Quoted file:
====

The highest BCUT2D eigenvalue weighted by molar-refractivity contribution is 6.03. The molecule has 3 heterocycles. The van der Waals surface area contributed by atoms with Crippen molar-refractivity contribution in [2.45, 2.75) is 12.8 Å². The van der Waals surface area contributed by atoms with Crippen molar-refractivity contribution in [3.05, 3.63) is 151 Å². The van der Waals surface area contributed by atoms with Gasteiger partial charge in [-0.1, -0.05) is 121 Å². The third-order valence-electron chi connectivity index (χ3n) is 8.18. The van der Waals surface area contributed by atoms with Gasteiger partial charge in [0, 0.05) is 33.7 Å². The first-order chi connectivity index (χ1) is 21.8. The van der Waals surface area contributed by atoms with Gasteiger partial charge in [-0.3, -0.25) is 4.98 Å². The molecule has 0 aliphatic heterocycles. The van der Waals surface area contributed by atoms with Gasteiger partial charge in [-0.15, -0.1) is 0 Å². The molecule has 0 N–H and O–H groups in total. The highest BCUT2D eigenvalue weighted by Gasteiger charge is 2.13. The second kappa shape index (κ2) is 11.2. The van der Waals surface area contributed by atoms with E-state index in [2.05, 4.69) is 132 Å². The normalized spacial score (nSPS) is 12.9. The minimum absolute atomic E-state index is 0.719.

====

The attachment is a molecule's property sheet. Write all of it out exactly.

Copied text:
The highest BCUT2D eigenvalue weighted by molar-refractivity contribution is 6.03. The molecule has 3 heterocycles. The van der Waals surface area contributed by atoms with Crippen molar-refractivity contribution in [2.45, 2.75) is 12.8 Å². The van der Waals surface area contributed by atoms with Crippen molar-refractivity contribution in [3.05, 3.63) is 151 Å². The van der Waals surface area contributed by atoms with Gasteiger partial charge in [-0.1, -0.05) is 121 Å². The third-order valence-electron chi connectivity index (χ3n) is 8.18. The van der Waals surface area contributed by atoms with Gasteiger partial charge in [0, 0.05) is 33.7 Å². The first-order chi connectivity index (χ1) is 21.8. The van der Waals surface area contributed by atoms with Gasteiger partial charge in [-0.3, -0.25) is 4.98 Å². The molecule has 0 aliphatic heterocycles. The van der Waals surface area contributed by atoms with Gasteiger partial charge in [-0.15, -0.1) is 0 Å². The molecule has 0 N–H and O–H groups in total. The highest BCUT2D eigenvalue weighted by Gasteiger charge is 2.13. The second kappa shape index (κ2) is 11.2. The van der Waals surface area contributed by atoms with E-state index in [2.05, 4.69) is 132 Å². The normalized spacial score (nSPS) is 12.9. The minimum absolute atomic E-state index is 0.719.